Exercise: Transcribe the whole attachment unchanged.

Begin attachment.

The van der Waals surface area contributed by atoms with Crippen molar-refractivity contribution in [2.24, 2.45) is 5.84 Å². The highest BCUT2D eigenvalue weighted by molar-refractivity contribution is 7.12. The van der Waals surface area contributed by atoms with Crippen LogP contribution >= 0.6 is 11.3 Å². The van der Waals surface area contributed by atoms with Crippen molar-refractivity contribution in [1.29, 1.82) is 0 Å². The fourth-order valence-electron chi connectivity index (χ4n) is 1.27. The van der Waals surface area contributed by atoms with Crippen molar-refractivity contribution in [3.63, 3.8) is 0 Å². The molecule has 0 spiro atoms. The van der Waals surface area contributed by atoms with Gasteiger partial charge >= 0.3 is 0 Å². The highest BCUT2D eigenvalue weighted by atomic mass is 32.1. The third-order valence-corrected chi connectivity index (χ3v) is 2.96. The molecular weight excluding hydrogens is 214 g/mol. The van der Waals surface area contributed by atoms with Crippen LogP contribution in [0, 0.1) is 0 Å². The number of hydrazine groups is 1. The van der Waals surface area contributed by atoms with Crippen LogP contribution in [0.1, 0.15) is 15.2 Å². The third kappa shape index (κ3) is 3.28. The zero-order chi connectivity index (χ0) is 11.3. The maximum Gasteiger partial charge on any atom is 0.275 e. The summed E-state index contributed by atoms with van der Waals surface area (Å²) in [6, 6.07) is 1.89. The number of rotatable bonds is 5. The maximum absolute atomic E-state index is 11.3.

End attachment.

The van der Waals surface area contributed by atoms with Crippen molar-refractivity contribution in [2.24, 2.45) is 5.84 Å². The highest BCUT2D eigenvalue weighted by molar-refractivity contribution is 7.12. The van der Waals surface area contributed by atoms with Crippen LogP contribution >= 0.6 is 11.3 Å². The van der Waals surface area contributed by atoms with Crippen molar-refractivity contribution in [1.29, 1.82) is 0 Å². The fourth-order valence-electron chi connectivity index (χ4n) is 1.27. The van der Waals surface area contributed by atoms with Crippen molar-refractivity contribution in [3.63, 3.8) is 0 Å². The molecule has 0 spiro atoms. The van der Waals surface area contributed by atoms with Gasteiger partial charge >= 0.3 is 0 Å². The highest BCUT2D eigenvalue weighted by atomic mass is 32.1. The third-order valence-corrected chi connectivity index (χ3v) is 2.96. The molecular weight excluding hydrogens is 214 g/mol. The van der Waals surface area contributed by atoms with Crippen LogP contribution in [0, 0.1) is 0 Å². The number of hydrazine groups is 1. The van der Waals surface area contributed by atoms with Crippen LogP contribution in [0.1, 0.15) is 15.2 Å². The third kappa shape index (κ3) is 3.28. The zero-order chi connectivity index (χ0) is 11.3. The maximum Gasteiger partial charge on any atom is 0.275 e. The summed E-state index contributed by atoms with van der Waals surface area (Å²) in [6, 6.07) is 1.89. The number of rotatable bonds is 5. The maximum absolute atomic E-state index is 11.3.